I feel a little funny writing this, because it’s probably something that I should write for myself, personally, rather than something that I write about in a semi-public way. (I call these vomits semi-public because they’re not very accessible. They don’t get a lot of hits, and I like it that way for now.) To quell that, I’ll write something else entirely for me in private. But in the meantime, this is what’s on my mind, and one thing I’ve learnt is– if there’s something on my mind and I’m not writing about it, I can’t seriously write about anything else.
So. I’ve been reading The Fountainhead, and I’m halfway through. It’s interesting. I get it, I understand why some people are crazy about it and why more people are crazily against it. (It’s quite meta. The book is about an architect who’s relentless about his ideals– which some people love, and most people hate.) There are a bunch of valid criticisms about the book– it might be a bit oversimplistic. The characters might be a bit predictable, simplistic, and a little humorless. Ayn Rand sets up strawmen to knock down in a really nice, orderly way.
But I believe Rand wasn’t claiming to describe reality as it is (which I think Honore de Balzac did a much better job with, with Lost Illusions). She was trying to put forth a vision, her personal ideal of how man should be, or might be. And I can respect that as an intellectual pursuit, as an exercise in hypothetical thinking. Such thinking and projections can be really useful thought experiments. That’s the lens that I’m choosing to read this book through. Rand is making a bunch of propositions, which may not necessarily correspond perfectly to reality (and now I’m thinking of the Ender’s Game series, which is similar– a bunch of characters who behave with almost supernatural efficiency. And can’t the same be said for Aaron Sorkin’s characters?)
That’s what fiction does, isn’t it? It shows us what is true by exaggerating things out of proportion, by using unusual circumstances, fringes, borders, etc etc. It doesn’t have to be immediately, directly true to be useful.
So the interesting thing for me about The Fountainhead is how its protagonist– Howard Roark– behaves. I’ve read a bunch of books by now, lots of different characters, lots of different ways of exploring different minds. But there’s something slightly different about Roark. It’s a sort of intense, relentless fixation on self-respect. He has his personal beliefs, his view of the world, his view of what is acceptable and what is not– and he lives by those principles as perfectly as he can. What’s interesting is how he navigates conflict with other people. He doesn’t enter some sort of difficult moral conflict as protagonists often do. He doesn’t debate internally. His decisions are practically pre-made. He walks into difficult situations with his decisions pre-made, and he’s calm and unfazed and this calm threatens and frustrates the people around him. His dramatic foil is his childhood friend who, while successful, is hooked on the opinions of others. He derives his validation from others.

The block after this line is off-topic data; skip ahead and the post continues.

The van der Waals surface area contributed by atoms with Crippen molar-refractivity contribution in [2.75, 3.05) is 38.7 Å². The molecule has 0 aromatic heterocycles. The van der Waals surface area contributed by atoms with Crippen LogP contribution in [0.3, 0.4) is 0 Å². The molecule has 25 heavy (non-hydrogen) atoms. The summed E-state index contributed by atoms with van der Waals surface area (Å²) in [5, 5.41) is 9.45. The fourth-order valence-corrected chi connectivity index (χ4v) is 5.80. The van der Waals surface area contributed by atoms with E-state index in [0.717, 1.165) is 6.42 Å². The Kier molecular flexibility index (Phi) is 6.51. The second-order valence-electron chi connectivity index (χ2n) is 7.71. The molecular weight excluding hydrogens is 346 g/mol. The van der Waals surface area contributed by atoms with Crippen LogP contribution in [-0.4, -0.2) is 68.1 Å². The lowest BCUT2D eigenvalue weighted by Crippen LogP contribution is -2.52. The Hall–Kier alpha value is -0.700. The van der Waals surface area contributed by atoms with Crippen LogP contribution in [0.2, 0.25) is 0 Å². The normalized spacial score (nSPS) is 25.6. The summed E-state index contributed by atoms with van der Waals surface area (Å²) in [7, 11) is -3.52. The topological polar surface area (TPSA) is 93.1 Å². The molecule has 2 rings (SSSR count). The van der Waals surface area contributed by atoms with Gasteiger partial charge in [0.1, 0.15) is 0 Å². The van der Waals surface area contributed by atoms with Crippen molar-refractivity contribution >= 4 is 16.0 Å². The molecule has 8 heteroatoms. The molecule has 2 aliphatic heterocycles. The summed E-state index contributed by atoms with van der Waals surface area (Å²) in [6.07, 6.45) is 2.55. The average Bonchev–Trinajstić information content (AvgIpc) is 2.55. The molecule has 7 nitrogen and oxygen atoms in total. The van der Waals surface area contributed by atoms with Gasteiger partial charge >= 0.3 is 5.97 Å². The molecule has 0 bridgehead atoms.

Rand turns this into an extreme black and white affair. There are a few people who truly have self-respect, who are truly principled, who really care. And everybody else is shamefully deficient in some way.  You can see how this must be really exciting to brooding, overthinking young teenagers. And how it might seem outright wrong or dangerous to others. Blah blah.
I think it’s important to view it through the lens of “This is a thought experiment.” When we do thought experiments, we distort, twist, exaggerate, amplify and dramatize things for effect. In a sense, we all have a little bit of all of the characters inside all of us.
The point I want to get to is– what I think has been interesting, compelling and useful for me. And that is the fictional idealism of Roark’s intense self-respect. What will life be like if you strongly, clearly know exactly what you want, and don’t give a fuck about anything else but getting that? What is life like if you refuse to allow other people’s input to sully your thoughts and perspectives? What is life like if you refuse to compromise on anything that really mattered to you?
Of course, realistically, it’s not quite possible to do that unless you’re wired a little differently from everybody else. Or is it? We probably wouldn’t be able to turn into Howard Roarks just by reading about him, and I’m not sure if it’s realllly worth it even if it were possible.
But is there something I can learn from him? I think so. By embodying a sort of extreme, fierce, radical self-respect, by extension, he’s gotten me to think about what my personal equivalent of that would be like. I mean, I’ve read all of the Ender’s Game sequence, and I do appreciate Ender’s perspective and thoughtfulness and insight and maturity… but there’s something quite different. There’s something about Ender’s mind that is left a little unexplored, I think. Doing a proper comparison will take a lot more effort than a throwaway word vomit. It might be this– Ender is constantly trying to survive in his environment, and he’s trying to do right by others, within a context of a very large, looming existential threat. Roark on the other hand isn’t under nearly as much of an existential threat (though he might disagree). He has more of a “spiritual” problem– his context is closer to Lucien’s from Lost Illusions.
I guess the question I’ve been posing to myself at the back of my head is– what does self-respect look like, to me? What do I need to do to earn my own respect? Why have I not thought about this earlier?
I will answer those questions privately for the time being, probably.
 There are a couple of antagonists who haven’t quite revealed all their cards yet, so they’re kind of outside the scope of this until I read further. I wonder what Toohey is really all about, in the end. And that Gail dude. We’ll see.